Twin to Twin Transfusion Syndrome

If you have not used assisted reproductive technology and don’t know what type of twins you are having, it is extremely important to determine the type of twins you are carrying early on in your pregnancy.  You should have a consult with a specialist and get an ultrasound preferably by 10-16 weeks gestation.  If you are pregnant with monochorionic twins (sharing one placenta), you need to be aware and educated about Twin to Twin Transfusion Syndrom (TTTS).  The TTTS foundation provides a list of the most important questions for parents at the initial ultrasound (preferably by 10-16 weeks) and questions to ask at weekly ultrasounds.  TTTS is a disease of the placenta that affects identical twins (or higher order multiple) pregnancies.    The TTTS Foundation provides educational, emotional and financial support to families, medical professionals and other care givers before, during and after a diagnosis of twin to twin transfusion syndrome.  Their website explains that the monochorionic placenta contains two anatomic variables that are thought to develop randomly; the first is the presence of blood vessels in the placenta that connect the umbilical cords and circulations of the twins, and the second is the variations in the way the twins share their common placenta.  In some monochorionic twins both of these abnormalities may be present.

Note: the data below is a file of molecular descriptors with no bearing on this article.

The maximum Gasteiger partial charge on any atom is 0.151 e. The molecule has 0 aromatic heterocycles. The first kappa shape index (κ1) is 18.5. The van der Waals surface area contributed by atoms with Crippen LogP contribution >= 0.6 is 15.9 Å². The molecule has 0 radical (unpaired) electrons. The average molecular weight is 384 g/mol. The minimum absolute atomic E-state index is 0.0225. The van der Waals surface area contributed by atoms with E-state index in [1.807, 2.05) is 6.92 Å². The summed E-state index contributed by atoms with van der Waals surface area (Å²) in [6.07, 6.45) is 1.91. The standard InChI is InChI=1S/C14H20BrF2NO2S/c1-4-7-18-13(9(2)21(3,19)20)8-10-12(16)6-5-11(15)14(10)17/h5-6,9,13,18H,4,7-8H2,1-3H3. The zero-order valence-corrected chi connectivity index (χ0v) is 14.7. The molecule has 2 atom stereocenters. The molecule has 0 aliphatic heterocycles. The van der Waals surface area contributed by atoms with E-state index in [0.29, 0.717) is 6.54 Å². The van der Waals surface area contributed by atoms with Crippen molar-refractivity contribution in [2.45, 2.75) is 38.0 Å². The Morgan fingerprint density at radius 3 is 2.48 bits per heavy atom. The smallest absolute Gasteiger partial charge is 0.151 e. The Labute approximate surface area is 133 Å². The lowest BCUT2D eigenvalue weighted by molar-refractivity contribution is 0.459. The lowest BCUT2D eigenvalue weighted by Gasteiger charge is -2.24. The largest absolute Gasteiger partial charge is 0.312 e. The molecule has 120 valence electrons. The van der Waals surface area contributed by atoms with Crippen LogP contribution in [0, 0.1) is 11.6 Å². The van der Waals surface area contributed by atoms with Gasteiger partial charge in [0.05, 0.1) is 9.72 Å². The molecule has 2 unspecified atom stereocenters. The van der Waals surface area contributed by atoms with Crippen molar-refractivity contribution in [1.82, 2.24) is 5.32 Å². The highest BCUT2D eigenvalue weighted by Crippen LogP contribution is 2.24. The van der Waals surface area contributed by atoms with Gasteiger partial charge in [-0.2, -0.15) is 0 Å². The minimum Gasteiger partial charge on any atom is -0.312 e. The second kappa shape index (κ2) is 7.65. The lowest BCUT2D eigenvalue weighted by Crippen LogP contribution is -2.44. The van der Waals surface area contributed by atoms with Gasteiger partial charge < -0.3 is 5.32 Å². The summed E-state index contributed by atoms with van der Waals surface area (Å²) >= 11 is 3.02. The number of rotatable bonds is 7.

If you find out that your twins (or higher order multiples) have TTTS, you should be monitored weekly to watch how the babies are growing.  It is necessary to check the relative size of the babies and how much amniotic fluid each one has.  You should put together a medical plan for you delivery that may include learning about early delivery and what to expect from a stay in the NICU.  Ask a lot of questions and if you don’t like the answers ask again or ask another doctor.

This article is dedicated to Tyler and Tanner Truesdale born July 14, 2011, delivered early due to TTTS.  Tyler was also diagnosed with TEF.  Tyler became an angel February 7, 2012 and is survived by his twin Tanner, mother Jessica, father Steven and sister Dakota.  If you would like to offer financial support a Tyler Truesdale Trust Fund has been set up at PNC Bank (any branch).

 

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